The Chinese cabbage was principally grown in the Yangtze River Delta region, but the Ming Dynasty naturalist Li Shizhen popularized it by bringing attention to its medicinal qualities.
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(Brassica rapa pekinensis)
The Chinese cabbage was principally grown in the Yangtze River Delta region. This variant was cultivated in Zhejiang around the 14th century. Li Shizhen, Ming Dynasty scholar, published essays which promoted medicinal use of the cabbage, creating a great demand for this variety.
Chinese cabbage is sometimes confused with a well-known Brassica subspecies, chinensis (bok choy).
This cabbage has crinkly, thickly veined leaves that are cream-colored, with green tips. Unlike the strong-flavored waxy leaves on round heads of cabbage, Chinese cabbage is thin, crisp, and delicately mild, and therefore useful for salads and lightweight slaws or soups.
Napa cabbage became a staple in Northeastern Chinese cuisine for making suan cai, Chinese sauerkraut. In Korea, this cabbage is sometimes used in making kimchee. Chinese cabbage is now commonly found in markets throughout the world.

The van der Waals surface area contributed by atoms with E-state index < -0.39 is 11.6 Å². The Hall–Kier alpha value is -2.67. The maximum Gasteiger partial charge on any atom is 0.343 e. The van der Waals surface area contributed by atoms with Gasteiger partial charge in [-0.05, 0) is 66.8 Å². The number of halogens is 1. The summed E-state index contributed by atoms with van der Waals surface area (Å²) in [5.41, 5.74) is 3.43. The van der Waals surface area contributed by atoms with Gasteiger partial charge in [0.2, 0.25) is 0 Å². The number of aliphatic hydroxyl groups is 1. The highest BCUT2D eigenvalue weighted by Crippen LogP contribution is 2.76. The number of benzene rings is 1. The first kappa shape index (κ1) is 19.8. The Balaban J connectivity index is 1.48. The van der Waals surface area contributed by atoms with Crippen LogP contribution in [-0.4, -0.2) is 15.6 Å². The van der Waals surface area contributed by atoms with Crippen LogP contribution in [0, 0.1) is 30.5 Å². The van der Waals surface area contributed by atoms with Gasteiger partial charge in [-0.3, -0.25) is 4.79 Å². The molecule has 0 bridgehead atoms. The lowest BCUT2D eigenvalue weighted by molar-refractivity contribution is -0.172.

Sow 1/4″ deep, 12-15″ apart. Takes full sun but not fond of the heat. Water moderately. This cabbage is grown in the American Southwest during the Fall and Winter months, planted in the second Summer season. As a biennial, cabbage goes to seed after surviving the winter, in the warm months of spring.
If you grow this cabbage for seed, it cannot be cut or sampled. Plant enough to cut and eat, to pick and then save some for seed that are never picked or cut until seed production.
How to select:
Choose firm, tightly packed heads with crisp, green-tipped leaves.
How to prepare:
Use raw, saute, pickle, bake, or braise.
Germination rate 91% – Tested May 2020
Minimum 55 seedsmichihmichi